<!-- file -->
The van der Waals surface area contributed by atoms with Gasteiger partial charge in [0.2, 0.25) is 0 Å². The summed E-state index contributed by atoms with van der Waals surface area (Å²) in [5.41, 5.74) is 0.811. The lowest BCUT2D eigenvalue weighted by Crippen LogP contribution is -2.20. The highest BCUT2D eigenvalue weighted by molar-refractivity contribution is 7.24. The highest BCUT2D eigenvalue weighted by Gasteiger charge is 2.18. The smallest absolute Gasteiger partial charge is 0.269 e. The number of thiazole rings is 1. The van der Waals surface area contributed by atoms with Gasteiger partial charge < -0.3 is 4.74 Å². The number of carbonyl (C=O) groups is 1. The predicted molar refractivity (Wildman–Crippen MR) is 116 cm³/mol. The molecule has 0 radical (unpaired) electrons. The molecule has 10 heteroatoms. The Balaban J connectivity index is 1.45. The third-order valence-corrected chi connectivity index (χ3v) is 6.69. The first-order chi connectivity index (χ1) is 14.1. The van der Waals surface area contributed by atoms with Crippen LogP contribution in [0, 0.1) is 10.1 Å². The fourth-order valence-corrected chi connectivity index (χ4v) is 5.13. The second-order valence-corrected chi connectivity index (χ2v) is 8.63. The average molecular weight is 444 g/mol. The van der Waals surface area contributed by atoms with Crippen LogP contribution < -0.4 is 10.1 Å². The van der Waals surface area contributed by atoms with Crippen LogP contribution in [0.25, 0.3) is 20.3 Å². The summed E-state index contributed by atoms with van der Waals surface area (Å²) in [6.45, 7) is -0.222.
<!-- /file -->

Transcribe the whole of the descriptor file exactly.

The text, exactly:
The van der Waals surface area contributed by atoms with Gasteiger partial charge in [0.2, 0.25) is 0 Å². The summed E-state index contributed by atoms with van der Waals surface area (Å²) in [5.41, 5.74) is 0.811. The lowest BCUT2D eigenvalue weighted by Crippen LogP contribution is -2.20. The highest BCUT2D eigenvalue weighted by molar-refractivity contribution is 7.24. The highest BCUT2D eigenvalue weighted by Gasteiger charge is 2.18. The smallest absolute Gasteiger partial charge is 0.269 e. The number of thiazole rings is 1. The van der Waals surface area contributed by atoms with Gasteiger partial charge < -0.3 is 4.74 Å². The number of carbonyl (C=O) groups is 1. The predicted molar refractivity (Wildman–Crippen MR) is 116 cm³/mol. The molecule has 0 radical (unpaired) electrons. The molecule has 10 heteroatoms. The Balaban J connectivity index is 1.45. The third-order valence-corrected chi connectivity index (χ3v) is 6.69. The first-order chi connectivity index (χ1) is 14.1. The van der Waals surface area contributed by atoms with Crippen LogP contribution in [0, 0.1) is 10.1 Å². The fourth-order valence-corrected chi connectivity index (χ4v) is 5.13. The second-order valence-corrected chi connectivity index (χ2v) is 8.63. The average molecular weight is 444 g/mol. The van der Waals surface area contributed by atoms with Crippen LogP contribution < -0.4 is 10.1 Å². The van der Waals surface area contributed by atoms with Crippen LogP contribution in [0.25, 0.3) is 20.3 Å². The summed E-state index contributed by atoms with van der Waals surface area (Å²) in [6.45, 7) is -0.222.